The Pitch Lake 'finds'
Two views of a cranium encased in pitch, recovered from the lake in the 1950s.
Courtesy of National Museum and Art Gallery of Trinidad and Tobago.
"Numerous pieces of wood which, being involved in the pitch, are constantly coming to the surface… Whence do they come? Have they been blown on to the lake, or left behind by man?"
Charles Kingsley, 1871, 'At Last: A Christmas in the West Indies'
There is a long history of artefacts as well as human skeletal remains and bones of extinct animals (reportedly including mastadons), being found during commercial dredging at the lake, which intensified after 1850.
An unknown number of such finds likely entered private collections, but some eventually made their way into museum collections – for example, the donation of three wood carvings (a mortar, seat and shallow bowl) to Trinidad’s Victoria Institute (now National Museum and Art Gallery of Trinidad and Tobago) in the early 1930s.
Three views of a paddle recovered from the lake in 1971. Courtesy of Peter Harris Collection, Pointe-a-Pierre Wildfowl Trust.
Two further finds – a large zoomorphic bench and paddle – were made between 1940 and 1950, and donated to the Peabody Museum of Natural History, New Haven, USA in 1952. These were loaned to the Victoria Institute for a dedicated display on the Institute’s Pitch Lake collections, which also came to include a human cranium encased in pitch.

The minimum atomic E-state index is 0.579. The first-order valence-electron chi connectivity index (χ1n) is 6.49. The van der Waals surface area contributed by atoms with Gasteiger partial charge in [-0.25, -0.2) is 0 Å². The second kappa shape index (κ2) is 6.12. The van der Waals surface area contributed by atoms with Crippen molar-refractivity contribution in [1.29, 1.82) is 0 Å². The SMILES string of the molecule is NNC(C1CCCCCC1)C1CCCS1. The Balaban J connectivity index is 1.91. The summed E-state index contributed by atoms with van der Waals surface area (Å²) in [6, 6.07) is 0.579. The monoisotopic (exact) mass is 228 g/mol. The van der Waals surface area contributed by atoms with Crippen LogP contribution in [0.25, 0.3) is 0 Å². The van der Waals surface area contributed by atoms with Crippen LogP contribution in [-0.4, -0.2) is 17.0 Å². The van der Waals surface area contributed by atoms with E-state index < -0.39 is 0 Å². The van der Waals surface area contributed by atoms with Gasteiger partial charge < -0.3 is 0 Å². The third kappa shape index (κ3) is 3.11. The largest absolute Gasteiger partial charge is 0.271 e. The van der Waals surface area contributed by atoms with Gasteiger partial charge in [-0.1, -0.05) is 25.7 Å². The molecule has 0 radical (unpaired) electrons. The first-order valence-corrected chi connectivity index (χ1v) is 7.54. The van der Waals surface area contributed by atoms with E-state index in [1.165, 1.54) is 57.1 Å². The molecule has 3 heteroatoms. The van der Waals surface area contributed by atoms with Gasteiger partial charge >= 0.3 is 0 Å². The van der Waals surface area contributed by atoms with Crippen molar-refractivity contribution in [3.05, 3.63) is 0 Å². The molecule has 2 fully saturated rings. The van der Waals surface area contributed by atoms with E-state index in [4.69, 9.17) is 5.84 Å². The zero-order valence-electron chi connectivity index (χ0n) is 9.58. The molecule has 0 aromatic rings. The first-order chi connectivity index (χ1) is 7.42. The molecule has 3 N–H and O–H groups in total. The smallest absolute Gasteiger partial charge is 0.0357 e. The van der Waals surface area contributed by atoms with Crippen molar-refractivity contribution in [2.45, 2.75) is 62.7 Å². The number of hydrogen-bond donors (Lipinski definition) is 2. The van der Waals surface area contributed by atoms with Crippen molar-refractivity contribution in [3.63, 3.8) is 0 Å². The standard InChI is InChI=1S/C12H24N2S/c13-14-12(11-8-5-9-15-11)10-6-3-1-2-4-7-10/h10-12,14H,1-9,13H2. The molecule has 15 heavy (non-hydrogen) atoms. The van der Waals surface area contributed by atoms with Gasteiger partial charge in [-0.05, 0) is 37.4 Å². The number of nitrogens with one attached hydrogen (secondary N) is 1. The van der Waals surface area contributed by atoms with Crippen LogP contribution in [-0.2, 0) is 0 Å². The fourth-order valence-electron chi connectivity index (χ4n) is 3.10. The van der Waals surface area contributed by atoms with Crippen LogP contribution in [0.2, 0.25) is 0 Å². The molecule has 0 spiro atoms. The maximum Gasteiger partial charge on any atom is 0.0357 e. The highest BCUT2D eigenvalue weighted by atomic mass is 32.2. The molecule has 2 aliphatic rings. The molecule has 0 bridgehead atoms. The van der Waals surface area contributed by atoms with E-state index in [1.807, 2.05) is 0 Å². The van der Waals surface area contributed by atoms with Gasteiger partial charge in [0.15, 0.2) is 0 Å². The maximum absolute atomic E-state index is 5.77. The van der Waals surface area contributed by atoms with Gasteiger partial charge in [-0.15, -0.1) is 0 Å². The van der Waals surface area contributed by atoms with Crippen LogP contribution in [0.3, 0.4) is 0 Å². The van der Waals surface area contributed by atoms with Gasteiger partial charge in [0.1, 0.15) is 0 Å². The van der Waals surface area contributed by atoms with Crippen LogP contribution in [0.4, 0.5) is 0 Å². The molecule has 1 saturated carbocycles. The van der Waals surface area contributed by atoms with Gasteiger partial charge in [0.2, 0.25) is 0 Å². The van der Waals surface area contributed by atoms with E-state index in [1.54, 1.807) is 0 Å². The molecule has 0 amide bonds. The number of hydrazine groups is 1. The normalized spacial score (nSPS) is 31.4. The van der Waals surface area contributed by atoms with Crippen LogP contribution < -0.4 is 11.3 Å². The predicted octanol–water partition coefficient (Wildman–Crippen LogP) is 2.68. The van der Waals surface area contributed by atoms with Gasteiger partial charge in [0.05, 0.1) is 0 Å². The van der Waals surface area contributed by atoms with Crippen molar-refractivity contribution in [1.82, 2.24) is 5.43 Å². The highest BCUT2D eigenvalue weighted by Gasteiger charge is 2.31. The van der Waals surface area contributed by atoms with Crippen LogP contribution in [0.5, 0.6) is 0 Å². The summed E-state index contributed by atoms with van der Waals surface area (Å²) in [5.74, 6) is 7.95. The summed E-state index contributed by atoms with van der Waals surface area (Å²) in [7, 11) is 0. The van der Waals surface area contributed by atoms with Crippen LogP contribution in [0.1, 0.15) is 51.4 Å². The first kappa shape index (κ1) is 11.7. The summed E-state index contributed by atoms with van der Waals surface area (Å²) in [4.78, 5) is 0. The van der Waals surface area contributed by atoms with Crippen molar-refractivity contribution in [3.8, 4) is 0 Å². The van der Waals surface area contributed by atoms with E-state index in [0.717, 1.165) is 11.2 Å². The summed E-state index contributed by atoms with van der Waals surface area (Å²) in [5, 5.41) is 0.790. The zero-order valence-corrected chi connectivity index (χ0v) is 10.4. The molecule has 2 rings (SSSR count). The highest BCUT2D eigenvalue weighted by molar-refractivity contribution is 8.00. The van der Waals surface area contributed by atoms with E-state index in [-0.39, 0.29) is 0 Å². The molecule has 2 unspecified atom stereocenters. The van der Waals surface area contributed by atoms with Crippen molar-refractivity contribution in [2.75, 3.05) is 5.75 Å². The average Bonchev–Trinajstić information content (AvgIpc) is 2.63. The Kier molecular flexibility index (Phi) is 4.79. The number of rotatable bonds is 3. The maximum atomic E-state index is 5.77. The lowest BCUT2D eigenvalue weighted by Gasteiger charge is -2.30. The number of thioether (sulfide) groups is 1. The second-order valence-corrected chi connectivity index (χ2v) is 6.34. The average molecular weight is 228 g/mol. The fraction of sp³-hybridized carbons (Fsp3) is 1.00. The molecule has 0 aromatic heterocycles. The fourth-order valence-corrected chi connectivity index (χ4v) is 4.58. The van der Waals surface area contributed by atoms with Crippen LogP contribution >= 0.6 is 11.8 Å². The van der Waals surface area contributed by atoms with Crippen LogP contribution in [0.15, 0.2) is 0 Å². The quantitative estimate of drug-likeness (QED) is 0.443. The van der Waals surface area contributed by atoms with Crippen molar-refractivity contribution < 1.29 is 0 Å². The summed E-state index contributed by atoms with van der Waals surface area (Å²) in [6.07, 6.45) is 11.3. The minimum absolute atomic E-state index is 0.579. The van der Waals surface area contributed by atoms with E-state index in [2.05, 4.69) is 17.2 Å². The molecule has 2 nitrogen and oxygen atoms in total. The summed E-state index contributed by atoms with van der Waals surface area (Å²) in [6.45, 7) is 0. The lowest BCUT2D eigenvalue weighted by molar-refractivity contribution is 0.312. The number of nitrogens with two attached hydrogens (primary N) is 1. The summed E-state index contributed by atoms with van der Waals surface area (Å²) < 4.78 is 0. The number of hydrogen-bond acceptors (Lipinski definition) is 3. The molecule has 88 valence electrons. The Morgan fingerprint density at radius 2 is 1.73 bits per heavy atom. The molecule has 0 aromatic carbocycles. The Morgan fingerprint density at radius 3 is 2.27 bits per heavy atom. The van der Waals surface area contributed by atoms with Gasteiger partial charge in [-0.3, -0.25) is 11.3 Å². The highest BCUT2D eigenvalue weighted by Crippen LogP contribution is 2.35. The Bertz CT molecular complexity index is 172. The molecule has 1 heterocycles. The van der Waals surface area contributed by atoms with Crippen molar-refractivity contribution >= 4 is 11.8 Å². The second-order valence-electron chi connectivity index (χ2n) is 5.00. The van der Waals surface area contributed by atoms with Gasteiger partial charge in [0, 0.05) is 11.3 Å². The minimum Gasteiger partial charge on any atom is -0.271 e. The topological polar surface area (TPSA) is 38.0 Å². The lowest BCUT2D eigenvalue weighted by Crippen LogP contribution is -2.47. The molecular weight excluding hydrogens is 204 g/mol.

In 1965 two weaving sticks were recovered from the north side of the lake, and a paddle was found in the same area in 1971: all three artefacts were donated to the Trinidad and Tobago Historical Society (South section), now held at Pointe-a-Pierre Wildfowl Trust as part of the Peter Harris collection. Two further finds of another paddle and a small bowl were made in the 1980s, and are now housed in the collections of the National Museum and Art Gallery of Trinidad and Tobago.
For the most part, these artefacts give the impression of domestic, functional objects that may have been accidentally lost from ancient settlements around the lake. Alternatively, given the presence of seats (which in the wider Caribbean were prestigious objects used by chiefs and other important individuals), they may have been ceremonially deposited. Indeed, given the presence of skeletal remains, some researchers have suggested that they were burial offerings that accompanied the dead. But due to the circulation of the pitch, any association between them has, unfortunately, been lost.